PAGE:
By Bill Hardekopf for LowCards.com.
NEW YORK (TheStreet) -- Many of us don't think twice when we pay for dinner with a credit or debit card and add a couple dollars on the tip line. But what happens to that tip, especially when customers pay with a credit or debit card? How much of the tip does the waiter or waitress actually get?
Before looking at paying by card, it's worth appreciating how tipping affects your servers.
Waiters and waitresses make less than minimum wage because tips are supposed to more than make up the difference. In some states, waiters and waitresses earn half of the minimum wage. According to a 2008 study by the Bureau of Labor Statistics, the median hourly wage (including tips) for waiters and waitresses was $8.01.
Tipping policies vary by restaurant, with not all restaurants passing on the total tip amount to a waiter or waitress. You may be surprised at how many employees get a portion of your tip.
In some restaurants, servers place all of their tips into a tip pool that is distributed among qualifying workers, including employees who don't usually get tips directly from customers.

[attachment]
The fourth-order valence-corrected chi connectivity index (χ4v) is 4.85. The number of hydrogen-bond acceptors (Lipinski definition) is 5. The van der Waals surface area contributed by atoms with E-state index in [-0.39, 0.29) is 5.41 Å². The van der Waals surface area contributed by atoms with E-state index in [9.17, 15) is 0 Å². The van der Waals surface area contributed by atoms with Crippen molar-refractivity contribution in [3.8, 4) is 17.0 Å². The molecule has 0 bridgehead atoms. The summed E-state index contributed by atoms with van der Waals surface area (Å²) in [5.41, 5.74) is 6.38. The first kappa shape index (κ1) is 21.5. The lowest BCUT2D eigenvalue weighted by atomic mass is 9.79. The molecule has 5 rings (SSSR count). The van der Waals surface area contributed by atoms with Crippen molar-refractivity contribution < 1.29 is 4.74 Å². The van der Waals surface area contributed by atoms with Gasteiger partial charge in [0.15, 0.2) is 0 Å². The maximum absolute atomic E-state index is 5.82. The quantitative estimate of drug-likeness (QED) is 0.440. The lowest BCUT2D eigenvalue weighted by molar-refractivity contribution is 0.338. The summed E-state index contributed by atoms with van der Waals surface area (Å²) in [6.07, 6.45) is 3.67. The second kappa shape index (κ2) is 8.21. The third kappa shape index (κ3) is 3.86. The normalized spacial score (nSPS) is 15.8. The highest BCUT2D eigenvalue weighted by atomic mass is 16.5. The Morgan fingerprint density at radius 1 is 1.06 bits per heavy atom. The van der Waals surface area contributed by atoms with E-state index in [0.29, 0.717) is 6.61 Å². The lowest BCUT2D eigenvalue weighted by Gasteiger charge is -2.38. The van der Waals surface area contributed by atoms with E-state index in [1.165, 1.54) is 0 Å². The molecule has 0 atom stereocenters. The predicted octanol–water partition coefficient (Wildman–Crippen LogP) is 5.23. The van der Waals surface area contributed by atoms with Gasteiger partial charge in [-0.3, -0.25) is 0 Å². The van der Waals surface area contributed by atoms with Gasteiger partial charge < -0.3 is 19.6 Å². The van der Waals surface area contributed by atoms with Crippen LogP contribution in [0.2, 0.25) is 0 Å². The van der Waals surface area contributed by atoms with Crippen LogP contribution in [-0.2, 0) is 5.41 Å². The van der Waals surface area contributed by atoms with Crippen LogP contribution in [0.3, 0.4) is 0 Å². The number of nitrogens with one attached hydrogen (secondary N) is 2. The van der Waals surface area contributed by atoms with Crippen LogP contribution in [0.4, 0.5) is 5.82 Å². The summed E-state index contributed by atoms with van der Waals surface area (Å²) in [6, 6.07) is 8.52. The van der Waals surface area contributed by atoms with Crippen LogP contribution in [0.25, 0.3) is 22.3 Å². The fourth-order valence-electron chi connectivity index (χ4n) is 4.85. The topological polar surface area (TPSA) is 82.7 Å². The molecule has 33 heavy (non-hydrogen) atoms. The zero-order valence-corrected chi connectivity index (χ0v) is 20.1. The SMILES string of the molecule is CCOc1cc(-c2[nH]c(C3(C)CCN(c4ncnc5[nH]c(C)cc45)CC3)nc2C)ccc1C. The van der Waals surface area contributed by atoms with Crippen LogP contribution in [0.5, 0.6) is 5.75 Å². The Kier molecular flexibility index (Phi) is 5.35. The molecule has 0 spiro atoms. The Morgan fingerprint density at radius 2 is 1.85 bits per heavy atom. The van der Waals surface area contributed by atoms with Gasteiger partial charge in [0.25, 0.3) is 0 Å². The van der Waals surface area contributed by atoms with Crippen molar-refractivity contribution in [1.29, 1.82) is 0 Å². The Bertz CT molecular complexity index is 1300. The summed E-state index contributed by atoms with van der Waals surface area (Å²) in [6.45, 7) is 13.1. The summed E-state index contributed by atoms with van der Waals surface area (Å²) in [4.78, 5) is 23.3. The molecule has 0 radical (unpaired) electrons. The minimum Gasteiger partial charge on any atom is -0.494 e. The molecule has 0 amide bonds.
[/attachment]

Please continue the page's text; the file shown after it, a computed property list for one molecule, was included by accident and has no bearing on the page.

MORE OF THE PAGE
Restaurants may also use a distribution formula that gives a percentage of the tip to the hostess, bartender and others involved in the dining experience.
At other restaurants, servers distribute tips to others based on net sales. For example, 1% of total net sales could go to the hostess, 1% to the bartender, 1% to the food runner and 0.5% to the busboy.
If the tip is left on a debit or credit card, the server gets the tip when cashing out at the end of the shift, or the tip could be included in the paycheck. Tips on credit cards are reported as income and taxed. Cash tips should also be reported and taxed.
Fees paid to processors such as Visa (V) - Get Report , MasterCard (MA) - Get Report or American Express (AXP) - Get Report can also reduce the tip because some restaurants deduct the processing fee from tips charged to credit cards. This fee can be split between the restaurant and the server or can cost up to 3% if the server has to pay the total fee. Deducting this fee from the tip may seem unfair to the server, but some restaurants view servers as independent contractors and processing fees as part of their cost of business.
Tipping on a card can also affect the customer's bank account. If you use a debit card, banks can place a hold on a card for the expected tip, adding a 20% tip when the card is authorized. This is done before the tip is added by the customer, and the money is frozen until the hold is removed. Removing the hold can take up to 72 hours. If a cardholder is low on funds, this could cause problems with an overdrawn account or declined payment.
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